Common Courtesy Tricks You Forgot
Can we agree that society as a whole seems to have grown … let’s say rougher in the last decade or so? In an era where we – and our interactions – are increasingly digitalized, anonymous, and distant (heck, during the pandemic, some of us worked, slept and ate in our bedrooms for 18 straight months), the trend to get even more preoccupied as we took off to heaven. We could all use a self-test to see if we remember how to show general courtesy in these basic ways.
Be. On the. Time.
Look, we all get unexpectedly late from time to time. It could be a huge traffic jam or an unexpected phone call from your child’s school. But is there more to you than chronically showing late meetings, social functions and restaurant reservations? When we usually make others wait for us, we say: My time is more valuable than yours. Period.
Being polite about time includes not only punctuality, but also proactively reporting any delays (that is, before you have to be there). In a work setting, this means people don’t have to spend more time than they need to (ie. Resist the urge to ask long questions in that Friday afternoon meeting. Speaking of appointments, could it be just an email?)
Don’t groom yourself in public
We’re not talking about sitting on a secluded bench and applying eyeshadow (although please stop doing this while driving. It makes us nervous). We mean things like trimming goddamn nails on public transport . (We saw it with our own eyes.)
There is nothing better than trying to read, and you are constantly shaken by the sound of metal breaking hard keratin in half every five seconds. The same decree applies to plucking eyebrows, willy-nilly spitting out burrs on the ground, applying nail polish and, let’s say, deodorant . You are welcome. Don’t scare us like that.
Let people finish their sentences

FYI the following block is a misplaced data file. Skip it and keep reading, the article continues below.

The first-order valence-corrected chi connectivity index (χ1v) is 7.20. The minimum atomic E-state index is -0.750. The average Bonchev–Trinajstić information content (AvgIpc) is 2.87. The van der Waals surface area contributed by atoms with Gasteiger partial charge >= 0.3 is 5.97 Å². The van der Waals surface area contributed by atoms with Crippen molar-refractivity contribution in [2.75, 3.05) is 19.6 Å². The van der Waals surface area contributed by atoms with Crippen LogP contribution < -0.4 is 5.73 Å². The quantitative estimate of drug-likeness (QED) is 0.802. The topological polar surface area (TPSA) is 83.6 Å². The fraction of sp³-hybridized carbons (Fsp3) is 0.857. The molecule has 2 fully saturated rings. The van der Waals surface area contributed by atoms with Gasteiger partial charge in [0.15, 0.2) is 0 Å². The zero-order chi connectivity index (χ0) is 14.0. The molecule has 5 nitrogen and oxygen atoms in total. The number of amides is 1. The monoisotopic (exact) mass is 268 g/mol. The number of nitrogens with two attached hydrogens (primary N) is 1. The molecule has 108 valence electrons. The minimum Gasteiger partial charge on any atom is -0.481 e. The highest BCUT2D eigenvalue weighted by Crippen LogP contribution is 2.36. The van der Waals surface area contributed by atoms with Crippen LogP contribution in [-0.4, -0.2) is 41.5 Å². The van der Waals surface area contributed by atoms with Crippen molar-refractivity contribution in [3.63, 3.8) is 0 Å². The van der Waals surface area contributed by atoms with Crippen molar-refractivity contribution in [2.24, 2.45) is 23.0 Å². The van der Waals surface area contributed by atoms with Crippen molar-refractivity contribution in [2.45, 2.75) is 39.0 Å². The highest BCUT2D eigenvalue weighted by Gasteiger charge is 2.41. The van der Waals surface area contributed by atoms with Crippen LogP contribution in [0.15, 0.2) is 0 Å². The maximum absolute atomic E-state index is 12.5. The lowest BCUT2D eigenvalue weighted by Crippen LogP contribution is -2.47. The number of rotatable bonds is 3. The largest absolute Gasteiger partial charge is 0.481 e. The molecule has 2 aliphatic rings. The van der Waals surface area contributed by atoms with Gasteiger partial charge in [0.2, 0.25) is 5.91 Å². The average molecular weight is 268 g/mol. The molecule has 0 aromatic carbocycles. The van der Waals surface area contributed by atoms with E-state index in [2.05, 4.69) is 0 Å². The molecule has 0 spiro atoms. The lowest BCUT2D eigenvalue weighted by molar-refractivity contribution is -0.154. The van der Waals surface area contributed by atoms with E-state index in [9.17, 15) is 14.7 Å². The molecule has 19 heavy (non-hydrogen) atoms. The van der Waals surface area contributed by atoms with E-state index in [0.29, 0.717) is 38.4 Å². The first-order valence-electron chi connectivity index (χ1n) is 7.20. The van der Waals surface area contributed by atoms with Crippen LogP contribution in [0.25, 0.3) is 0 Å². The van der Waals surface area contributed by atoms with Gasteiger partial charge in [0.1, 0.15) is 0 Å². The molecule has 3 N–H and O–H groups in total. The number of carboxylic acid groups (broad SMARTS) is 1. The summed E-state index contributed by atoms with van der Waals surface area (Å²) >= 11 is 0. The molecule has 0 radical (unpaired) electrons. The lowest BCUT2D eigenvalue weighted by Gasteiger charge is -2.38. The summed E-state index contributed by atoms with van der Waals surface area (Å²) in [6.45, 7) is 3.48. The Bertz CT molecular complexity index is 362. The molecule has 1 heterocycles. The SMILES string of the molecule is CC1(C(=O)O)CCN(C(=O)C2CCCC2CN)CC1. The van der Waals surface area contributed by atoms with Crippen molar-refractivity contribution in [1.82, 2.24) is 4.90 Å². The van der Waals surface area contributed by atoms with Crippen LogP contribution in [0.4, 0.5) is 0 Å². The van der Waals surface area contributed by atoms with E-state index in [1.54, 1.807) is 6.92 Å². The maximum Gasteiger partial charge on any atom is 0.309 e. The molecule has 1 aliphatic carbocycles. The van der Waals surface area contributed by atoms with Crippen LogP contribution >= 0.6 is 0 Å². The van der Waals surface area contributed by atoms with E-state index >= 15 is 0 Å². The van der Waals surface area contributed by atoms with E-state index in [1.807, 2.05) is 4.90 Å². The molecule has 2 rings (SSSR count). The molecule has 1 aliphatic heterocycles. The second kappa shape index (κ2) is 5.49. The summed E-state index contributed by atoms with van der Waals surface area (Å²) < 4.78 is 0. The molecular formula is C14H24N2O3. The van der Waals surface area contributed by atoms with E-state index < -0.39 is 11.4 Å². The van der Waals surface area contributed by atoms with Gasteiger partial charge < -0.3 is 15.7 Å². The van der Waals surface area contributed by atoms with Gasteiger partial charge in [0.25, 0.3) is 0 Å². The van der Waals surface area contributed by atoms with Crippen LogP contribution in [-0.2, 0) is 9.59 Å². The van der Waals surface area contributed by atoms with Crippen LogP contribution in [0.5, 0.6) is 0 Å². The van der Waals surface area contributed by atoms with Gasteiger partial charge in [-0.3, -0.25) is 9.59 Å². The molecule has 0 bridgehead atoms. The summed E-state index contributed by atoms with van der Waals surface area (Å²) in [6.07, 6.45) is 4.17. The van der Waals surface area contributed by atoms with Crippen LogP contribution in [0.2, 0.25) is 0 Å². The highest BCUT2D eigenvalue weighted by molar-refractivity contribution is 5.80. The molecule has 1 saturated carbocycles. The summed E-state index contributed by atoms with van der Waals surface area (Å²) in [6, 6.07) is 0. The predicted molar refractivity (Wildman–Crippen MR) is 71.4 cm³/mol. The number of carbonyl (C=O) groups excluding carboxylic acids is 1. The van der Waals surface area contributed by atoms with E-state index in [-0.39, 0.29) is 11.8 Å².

We know it’s hard to bite your tongue and wait to react when people say exciting, unpleasant, or boring things. But we have to . We cannot simply help ourselves to be at the forefront of the conversation line by interrupting others in mid-sentence. All this does not convey so subtly: what I say is more important. Shut up . Aggressive domination is not the best option.
At the meeting, write it down. Honestly, in a social setting, you might forget what you wanted to say. And this is annoying. But would you rather get angry for a moment or look like you don’t like what other people are saying?
Ah, the lost art of timely response. How we miss you. If you’ve ever thrown an invitation-only party or a wedding that people didn’t respond to but still came (with a plus!), You know how painful it is not to respond. Getting the host to ask guests to see if they can come is a headache they don’t need. They’ve got food to order, booze to get hold of, help building. They need to know how much of this . Help them. RSVP. By the date they ask – or your relationship might be canceled.
Don’t park like a moron
Do we all spend a little more time parking to make sure we are between the conveniently located white lines of our unique location? Great! Because we have some suitable words for those who quickly fold and jump out when their car takes two places or stands diagonally above the line, which makes it almost impossible to squeeze themselves, and even more so our children, out the door. And we all put our carts back in the basket, right ? Because if you don’t rush to the ER, there is no reason to leave it in the parking spot, messing things up for everyone else.
Demonstrate minimal table manners